"He told me he was a computer technician and translator with embassies," Inaam said. "I always knew he was covering something up, and I felt he was in danger."
A year after their marriage, 2008 brought the birth of their first child. "I thought that because we had a child he was going to be home more often," Inaam said. "After she was born, though, my life was turned upside down."
In November 2009, Shnawa locked his phone and disappeared for longer than ever before. "That was the worst seven months of my life," Inaam said. To keep his family safe, Shnawa had cut off all contact with his wife while he was gone working with coalition forces.
"When my baby came, I had to make a choice," he said. "I was living in paranoia and knew I was being watched."
Finally, he returned home to Inaam, but was unable to give her answers about where he had been or what he'd been doing. He only told her he was OK. Too soon after, he had to leave again. And again.
Something changed when Shnawa left for another mission in late 2010.
"This time it was different, I just knew it," Inaam said. "He sent me a message saying, 'I'm going to find a better life for us,' and turned off his phone. I cried frequently and did not know what to do. I just waited in fear for him to call me."
Shortly thereafter, Inaam recalled, someone from the village came to her brother and asked questions about Shnawa.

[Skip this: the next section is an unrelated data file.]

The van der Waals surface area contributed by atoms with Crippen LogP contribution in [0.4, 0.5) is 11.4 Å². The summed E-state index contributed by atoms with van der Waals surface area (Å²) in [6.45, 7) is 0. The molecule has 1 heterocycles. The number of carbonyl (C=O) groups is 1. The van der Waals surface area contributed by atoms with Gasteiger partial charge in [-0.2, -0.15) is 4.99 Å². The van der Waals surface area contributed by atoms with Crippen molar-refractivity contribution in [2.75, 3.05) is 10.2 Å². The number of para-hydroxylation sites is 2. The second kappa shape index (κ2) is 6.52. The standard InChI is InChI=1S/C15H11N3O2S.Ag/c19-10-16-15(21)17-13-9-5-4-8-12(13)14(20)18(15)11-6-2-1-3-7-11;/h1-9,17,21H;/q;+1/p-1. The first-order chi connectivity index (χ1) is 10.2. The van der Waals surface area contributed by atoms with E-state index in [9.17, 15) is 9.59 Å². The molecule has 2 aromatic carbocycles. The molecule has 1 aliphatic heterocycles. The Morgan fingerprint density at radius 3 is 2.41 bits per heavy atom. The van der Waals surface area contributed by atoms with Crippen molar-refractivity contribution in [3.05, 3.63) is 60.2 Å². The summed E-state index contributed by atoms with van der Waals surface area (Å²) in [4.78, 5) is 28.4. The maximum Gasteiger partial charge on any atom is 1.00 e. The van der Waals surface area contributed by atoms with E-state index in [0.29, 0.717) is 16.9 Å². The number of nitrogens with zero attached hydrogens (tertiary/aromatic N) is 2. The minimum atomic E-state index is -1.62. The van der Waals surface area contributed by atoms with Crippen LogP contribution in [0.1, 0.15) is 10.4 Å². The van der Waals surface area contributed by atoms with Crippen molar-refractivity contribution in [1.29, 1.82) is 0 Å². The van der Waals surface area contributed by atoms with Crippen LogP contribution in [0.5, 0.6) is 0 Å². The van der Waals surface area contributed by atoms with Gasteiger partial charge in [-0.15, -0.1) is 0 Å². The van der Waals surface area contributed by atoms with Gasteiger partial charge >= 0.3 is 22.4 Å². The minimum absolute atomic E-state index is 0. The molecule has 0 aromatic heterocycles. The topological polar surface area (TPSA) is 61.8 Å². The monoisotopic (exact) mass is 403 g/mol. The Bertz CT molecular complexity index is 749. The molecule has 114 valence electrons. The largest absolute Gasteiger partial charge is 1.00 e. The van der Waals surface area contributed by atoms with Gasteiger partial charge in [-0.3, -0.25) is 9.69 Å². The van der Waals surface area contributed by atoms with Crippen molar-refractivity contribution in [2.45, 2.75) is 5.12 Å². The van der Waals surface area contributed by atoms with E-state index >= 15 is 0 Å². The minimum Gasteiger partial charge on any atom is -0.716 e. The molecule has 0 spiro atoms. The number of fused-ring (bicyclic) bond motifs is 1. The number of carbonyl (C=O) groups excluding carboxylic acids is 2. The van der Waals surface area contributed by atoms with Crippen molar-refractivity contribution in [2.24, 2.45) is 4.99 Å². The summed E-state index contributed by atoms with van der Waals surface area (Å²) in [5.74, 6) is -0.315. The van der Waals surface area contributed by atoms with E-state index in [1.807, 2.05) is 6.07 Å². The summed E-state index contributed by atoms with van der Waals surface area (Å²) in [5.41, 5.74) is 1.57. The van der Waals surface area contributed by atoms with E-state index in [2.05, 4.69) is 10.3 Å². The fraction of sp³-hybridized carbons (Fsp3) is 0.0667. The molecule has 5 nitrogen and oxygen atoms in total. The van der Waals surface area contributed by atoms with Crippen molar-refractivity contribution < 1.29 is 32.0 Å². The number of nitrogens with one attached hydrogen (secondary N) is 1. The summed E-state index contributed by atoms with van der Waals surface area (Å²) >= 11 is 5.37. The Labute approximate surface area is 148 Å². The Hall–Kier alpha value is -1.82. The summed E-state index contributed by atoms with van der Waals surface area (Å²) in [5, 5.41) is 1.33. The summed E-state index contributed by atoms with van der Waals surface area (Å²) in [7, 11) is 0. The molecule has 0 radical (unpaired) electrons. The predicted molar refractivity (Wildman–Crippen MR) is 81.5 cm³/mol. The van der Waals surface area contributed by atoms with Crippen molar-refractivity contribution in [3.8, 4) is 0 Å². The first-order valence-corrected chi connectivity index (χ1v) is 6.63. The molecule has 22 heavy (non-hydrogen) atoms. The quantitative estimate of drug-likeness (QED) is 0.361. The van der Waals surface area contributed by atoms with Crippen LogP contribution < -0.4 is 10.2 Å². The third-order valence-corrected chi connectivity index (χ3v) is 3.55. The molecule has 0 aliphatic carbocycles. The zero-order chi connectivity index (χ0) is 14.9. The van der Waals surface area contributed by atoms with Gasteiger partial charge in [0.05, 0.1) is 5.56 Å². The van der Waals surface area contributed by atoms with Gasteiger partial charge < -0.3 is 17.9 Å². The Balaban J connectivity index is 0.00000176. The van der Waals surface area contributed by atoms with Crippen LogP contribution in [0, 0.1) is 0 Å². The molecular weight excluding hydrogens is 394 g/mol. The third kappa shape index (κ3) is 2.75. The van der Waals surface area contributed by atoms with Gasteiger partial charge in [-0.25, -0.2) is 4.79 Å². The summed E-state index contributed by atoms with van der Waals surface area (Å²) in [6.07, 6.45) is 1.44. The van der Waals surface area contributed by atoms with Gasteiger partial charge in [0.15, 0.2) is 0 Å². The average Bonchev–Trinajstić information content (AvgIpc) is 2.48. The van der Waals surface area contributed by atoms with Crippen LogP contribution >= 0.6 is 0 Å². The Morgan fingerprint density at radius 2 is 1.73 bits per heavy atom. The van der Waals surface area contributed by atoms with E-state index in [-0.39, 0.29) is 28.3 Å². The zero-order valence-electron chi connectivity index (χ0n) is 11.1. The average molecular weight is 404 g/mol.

"He came forward questioning whether or not my husband was a translator for the American forces," Inaam said. "I told him I was sure he was not, but I was still warned. He said, 'They know you are the wife of Saeed Shnawa. If you want your family to remain alive, then do not leave the safety of your home.'"
She complied. Finally, her husband broke the silence. One call turned into a few text messages, followed by daily emails. Her fear began to give way to hope.
Inaam still didn't know where he was — and she never would have guessed he had escaped to Jordan and sought asylum in the United States. "I knew if I stayed in Iraq, my family and I would not survive," Shnawa said.
Inaam finally got the whole story in 2011. "He called me from America and finally told me everything," she said.
Inaam said she spent much of the next two years being interviewed at the U.S. Embassy in Iraq. Whenever they could schedule it, they spoke on the phone. "It was hard, but so much better than before," she said. "I finally had assurance that he was alive."
In January 2013, after more than two years apart, Inaam was finally reunited with her husband in the United States. The disappearances, the hiding and the fear were over.
"When I arrived here, I felt a sense of peace," Inaam said. "We started a better life together." Shnawa, however, said he still had a dream to fulfill.
In 2017, he came home with his citizenship papers and an idea his wife did not expect to hear. "After all the dangerous things he had done, he still wanted to join the military!" Inaam said. "Of course, I said, 'Absolutely not!'"
"And I didn't blame her," Shnawa said. "No one in the world could blame her because of the torture I put her through."
After they researched the service branches, Inaam said, she started to warm up to the idea. "I realized it was different than his service in Iraq," she said. "Together we made the decision he would enlist in the U.S. Air Force."
This time, the separation had an entirely different meaning.
"When Saeed left for basic military training, he reminded me of all the bad things that happened to us and our country," Inaam said. "He said, 'Good people here in America saved our lives. I want to serve this country because of those heroes, and all they sacrificed for us.'"
(Air Force Senior Airman Alyssa D. Van Hook is assigned to the 11th Wing at Joint Base Andrews, Maryland.)